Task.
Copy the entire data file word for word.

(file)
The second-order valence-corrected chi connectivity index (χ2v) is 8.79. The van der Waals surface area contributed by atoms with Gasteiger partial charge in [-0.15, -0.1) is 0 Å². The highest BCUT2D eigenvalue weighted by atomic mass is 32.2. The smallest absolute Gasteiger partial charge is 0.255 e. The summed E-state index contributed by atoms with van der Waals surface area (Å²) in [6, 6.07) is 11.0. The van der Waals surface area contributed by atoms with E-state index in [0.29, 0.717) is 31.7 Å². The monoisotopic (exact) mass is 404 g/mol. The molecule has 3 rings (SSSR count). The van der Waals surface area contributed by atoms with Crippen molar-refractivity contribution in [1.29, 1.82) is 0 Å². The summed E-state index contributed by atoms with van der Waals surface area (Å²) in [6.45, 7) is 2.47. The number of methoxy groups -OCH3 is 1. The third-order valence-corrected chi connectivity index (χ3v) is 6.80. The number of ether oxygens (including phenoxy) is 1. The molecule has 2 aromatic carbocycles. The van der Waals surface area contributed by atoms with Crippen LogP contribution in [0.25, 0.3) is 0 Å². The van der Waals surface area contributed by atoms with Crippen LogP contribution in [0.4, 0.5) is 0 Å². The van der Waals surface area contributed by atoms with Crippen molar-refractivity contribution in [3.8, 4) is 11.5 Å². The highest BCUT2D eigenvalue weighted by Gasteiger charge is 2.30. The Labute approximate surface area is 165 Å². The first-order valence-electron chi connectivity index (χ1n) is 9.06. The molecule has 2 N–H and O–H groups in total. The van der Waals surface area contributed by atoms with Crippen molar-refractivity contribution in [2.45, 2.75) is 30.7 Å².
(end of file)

The second-order valence-corrected chi connectivity index (χ2v) is 8.79. The van der Waals surface area contributed by atoms with Gasteiger partial charge in [-0.15, -0.1) is 0 Å². The highest BCUT2D eigenvalue weighted by atomic mass is 32.2. The smallest absolute Gasteiger partial charge is 0.255 e. The summed E-state index contributed by atoms with van der Waals surface area (Å²) in [6, 6.07) is 11.0. The van der Waals surface area contributed by atoms with E-state index in [0.29, 0.717) is 31.7 Å². The monoisotopic (exact) mass is 404 g/mol. The molecule has 3 rings (SSSR count). The van der Waals surface area contributed by atoms with Crippen molar-refractivity contribution in [1.29, 1.82) is 0 Å². The summed E-state index contributed by atoms with van der Waals surface area (Å²) in [6.45, 7) is 2.47. The number of methoxy groups -OCH3 is 1. The third-order valence-corrected chi connectivity index (χ3v) is 6.80. The number of ether oxygens (including phenoxy) is 1. The molecule has 2 aromatic carbocycles. The van der Waals surface area contributed by atoms with Crippen LogP contribution in [0.25, 0.3) is 0 Å². The van der Waals surface area contributed by atoms with Crippen LogP contribution in [0.4, 0.5) is 0 Å². The van der Waals surface area contributed by atoms with Crippen molar-refractivity contribution in [3.8, 4) is 11.5 Å². The highest BCUT2D eigenvalue weighted by Gasteiger charge is 2.30. The Labute approximate surface area is 165 Å². The first-order valence-electron chi connectivity index (χ1n) is 9.06. The molecule has 2 N–H and O–H groups in total. The van der Waals surface area contributed by atoms with Crippen molar-refractivity contribution in [2.45, 2.75) is 30.7 Å².